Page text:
Fort Leonard Wood is home to many different species of fish and aquatic wildlife, and boasts a diverse self-sustaining ecosystem, making it an opportune place for anglers of all ages.
According to John Brant, Directorate of Public Works Environmental Division Natural Resources Branch fisheries biologist, 76 species of fish live on the installation.
“Some fish that occur on Fort Leonard Wood are as small as 2 inches (long), but others have potential to weigh over 100 pounds,” he said. “The Ozark region is one of the most aquatically diverse areas within the United States.”
Brant commented on the importance of fish to human beings, and said the local economy is quite dependent on them. Indeed, the Missouri Department of Conservation reports that more than 200 species of fish can be found in the state, which claims fishing as a $400 million industry.
Among the most popular species to target on post are Large and Smallmouth Bass, which Brant said are present in the Big Piney River and nearly every one of the 18 ponds and lakes inside the gates. Crappie are also common, he said, and make for tasty meals.
But only a small fraction of the 76 total species present on the fort are ones that anglers actively fish for, and one species is incredibly unique to the area.
“I’d say only seven or eight species of those do people actually target,” Brant said. “The one that’s petitioned to be protected federally is called the Bluestripe Darter. The only place they occur in the world is here in Missouri.”
Speaking of protection, Brant said his office has placed woody debris in some of the post’s lakes and ponds to improve the quality of fish habitation. He reminded all who use the creeks, streams, ponds and lakes around Fort Leonard Wood to take good care of the environment.
“Something that people can do to help protect our fisheries and streams is to not release live bait – minnows, worms, crayfish, etc.,” he said. “Help to leave no trace. In other words, pick up your trash and help if you see more around to help keep Fort Leonard Wood and the outdoors pristine.”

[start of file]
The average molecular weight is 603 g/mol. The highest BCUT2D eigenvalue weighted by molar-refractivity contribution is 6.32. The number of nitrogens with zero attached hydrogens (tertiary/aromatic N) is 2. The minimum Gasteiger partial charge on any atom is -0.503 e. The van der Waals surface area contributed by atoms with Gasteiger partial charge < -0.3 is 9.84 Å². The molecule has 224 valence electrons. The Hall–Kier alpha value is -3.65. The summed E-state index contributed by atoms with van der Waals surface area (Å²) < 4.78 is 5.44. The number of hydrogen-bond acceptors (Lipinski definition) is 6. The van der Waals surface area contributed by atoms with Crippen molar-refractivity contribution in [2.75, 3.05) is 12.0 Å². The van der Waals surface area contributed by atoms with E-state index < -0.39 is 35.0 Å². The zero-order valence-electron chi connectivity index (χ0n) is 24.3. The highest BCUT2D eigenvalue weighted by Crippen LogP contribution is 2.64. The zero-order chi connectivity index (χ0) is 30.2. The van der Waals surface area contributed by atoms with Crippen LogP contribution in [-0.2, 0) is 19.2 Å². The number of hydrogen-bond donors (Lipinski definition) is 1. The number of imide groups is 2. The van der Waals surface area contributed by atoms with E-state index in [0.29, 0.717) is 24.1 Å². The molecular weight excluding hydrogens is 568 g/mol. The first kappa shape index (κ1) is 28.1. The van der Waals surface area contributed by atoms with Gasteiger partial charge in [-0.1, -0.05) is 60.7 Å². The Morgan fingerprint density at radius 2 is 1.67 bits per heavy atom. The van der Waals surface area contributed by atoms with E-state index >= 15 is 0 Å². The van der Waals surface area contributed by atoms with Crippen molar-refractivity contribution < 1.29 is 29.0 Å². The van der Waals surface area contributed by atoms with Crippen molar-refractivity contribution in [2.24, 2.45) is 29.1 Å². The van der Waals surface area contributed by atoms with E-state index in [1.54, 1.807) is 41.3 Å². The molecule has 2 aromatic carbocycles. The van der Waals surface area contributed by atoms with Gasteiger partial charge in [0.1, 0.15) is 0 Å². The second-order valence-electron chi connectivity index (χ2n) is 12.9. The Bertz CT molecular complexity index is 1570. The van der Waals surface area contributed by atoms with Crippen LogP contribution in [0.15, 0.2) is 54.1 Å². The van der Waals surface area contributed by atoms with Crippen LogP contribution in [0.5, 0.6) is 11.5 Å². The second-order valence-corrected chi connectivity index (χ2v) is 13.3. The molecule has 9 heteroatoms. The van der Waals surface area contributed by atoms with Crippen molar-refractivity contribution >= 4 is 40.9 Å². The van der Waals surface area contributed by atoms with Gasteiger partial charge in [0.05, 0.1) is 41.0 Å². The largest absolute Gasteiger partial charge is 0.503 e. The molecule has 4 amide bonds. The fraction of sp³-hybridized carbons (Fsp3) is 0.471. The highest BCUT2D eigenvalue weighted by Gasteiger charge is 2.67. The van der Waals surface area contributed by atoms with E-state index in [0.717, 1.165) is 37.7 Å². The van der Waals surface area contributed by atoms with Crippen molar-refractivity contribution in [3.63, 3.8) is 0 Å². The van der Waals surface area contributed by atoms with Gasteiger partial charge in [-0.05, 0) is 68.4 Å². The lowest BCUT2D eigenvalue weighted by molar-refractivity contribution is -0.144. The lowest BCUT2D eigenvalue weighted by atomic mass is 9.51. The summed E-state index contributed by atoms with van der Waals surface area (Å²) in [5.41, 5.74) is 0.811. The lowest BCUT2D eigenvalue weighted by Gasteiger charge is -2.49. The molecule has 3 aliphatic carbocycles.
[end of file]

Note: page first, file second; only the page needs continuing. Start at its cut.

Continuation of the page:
Creating safe environments for fish takes care of the ecosystem as a whole, Brant said, as species such as freshwater mussels automatically clean water and rely on certain fish to complete their life cycle.
“Freshwater streams are one of the most threatened ecosystems in the world,” he said. “(Mussels) are common in most rivers and streams of Missouri … and they constantly filter the water. So therefore, they will easily absorb any chemicals or any other pollutants that are in the water.”
According to MDC, nearly half of Missouri’s mussel species are of conservation concern, and they provide food sources for land animals like muskrats, raccoons, river otters and even birds.
Fishing on Fort Leonard Wood
At Fort Leonard Wood’s impoundments, users must have no more than three poles at one time, and they all must be attended.
There are very specific requirements for catching black bass, which include Smallmouth, Largemouth, Spotted Bass and all hybrids. Anglers can take home no more than four per day, and black bass between 12 to 15 inches in total length must be released back into the water after being caught.
State permits are required to fish on the Big Piney River except when noted otherwise, and all who fish on the installation’s lakes and ponds must obtain an additional $15 permit.
The permit – and more information about fishing on Fort Leonard Wood – can be obtained online from the iSportsman website at https://ftleonardwood.isportsman.net/.
Brant urged all local anglers to use iSportsman, not only to follow post regulations, but to help the Natural Resources Branch know where to prioritize their management efforts.
A full map of available fishing areas on Fort Leonard Wood is also available at https://ftleonardwood.isportsman.net/Fishing%20Maps.aspx.